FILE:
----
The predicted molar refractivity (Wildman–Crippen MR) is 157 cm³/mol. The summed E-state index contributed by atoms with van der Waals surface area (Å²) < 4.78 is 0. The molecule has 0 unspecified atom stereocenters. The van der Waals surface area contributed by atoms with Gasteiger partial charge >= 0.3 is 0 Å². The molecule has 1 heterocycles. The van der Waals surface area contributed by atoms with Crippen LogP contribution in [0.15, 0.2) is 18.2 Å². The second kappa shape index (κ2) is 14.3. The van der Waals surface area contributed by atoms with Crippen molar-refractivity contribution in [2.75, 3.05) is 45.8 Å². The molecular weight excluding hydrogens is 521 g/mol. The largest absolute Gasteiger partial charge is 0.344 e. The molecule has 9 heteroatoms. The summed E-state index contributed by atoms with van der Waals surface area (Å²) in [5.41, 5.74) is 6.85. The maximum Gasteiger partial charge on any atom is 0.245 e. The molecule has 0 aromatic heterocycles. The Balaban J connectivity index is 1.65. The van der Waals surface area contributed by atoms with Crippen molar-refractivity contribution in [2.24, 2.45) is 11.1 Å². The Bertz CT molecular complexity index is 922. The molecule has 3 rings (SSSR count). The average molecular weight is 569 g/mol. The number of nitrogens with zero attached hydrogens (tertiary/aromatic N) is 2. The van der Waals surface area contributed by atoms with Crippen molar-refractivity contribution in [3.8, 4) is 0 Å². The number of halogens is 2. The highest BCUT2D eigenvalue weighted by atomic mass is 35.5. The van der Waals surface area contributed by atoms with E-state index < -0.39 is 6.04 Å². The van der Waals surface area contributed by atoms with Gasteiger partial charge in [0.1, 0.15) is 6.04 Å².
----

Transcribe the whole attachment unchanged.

The predicted molar refractivity (Wildman–Crippen MR) is 157 cm³/mol. The summed E-state index contributed by atoms with van der Waals surface area (Å²) < 4.78 is 0. The molecule has 0 unspecified atom stereocenters. The van der Waals surface area contributed by atoms with Gasteiger partial charge >= 0.3 is 0 Å². The molecule has 1 heterocycles. The van der Waals surface area contributed by atoms with Crippen LogP contribution in [0.15, 0.2) is 18.2 Å². The second kappa shape index (κ2) is 14.3. The van der Waals surface area contributed by atoms with Crippen molar-refractivity contribution in [2.75, 3.05) is 45.8 Å². The molecular weight excluding hydrogens is 521 g/mol. The largest absolute Gasteiger partial charge is 0.344 e. The molecule has 9 heteroatoms. The summed E-state index contributed by atoms with van der Waals surface area (Å²) in [5.41, 5.74) is 6.85. The maximum Gasteiger partial charge on any atom is 0.245 e. The molecule has 0 aromatic heterocycles. The Balaban J connectivity index is 1.65. The van der Waals surface area contributed by atoms with Crippen molar-refractivity contribution in [2.24, 2.45) is 11.1 Å². The Bertz CT molecular complexity index is 922. The molecule has 3 rings (SSSR count). The average molecular weight is 569 g/mol. The number of nitrogens with zero attached hydrogens (tertiary/aromatic N) is 2. The van der Waals surface area contributed by atoms with Crippen molar-refractivity contribution in [3.8, 4) is 0 Å². The number of halogens is 2. The highest BCUT2D eigenvalue weighted by atomic mass is 35.5. The van der Waals surface area contributed by atoms with E-state index < -0.39 is 6.04 Å². The van der Waals surface area contributed by atoms with Gasteiger partial charge in [0.1, 0.15) is 6.04 Å².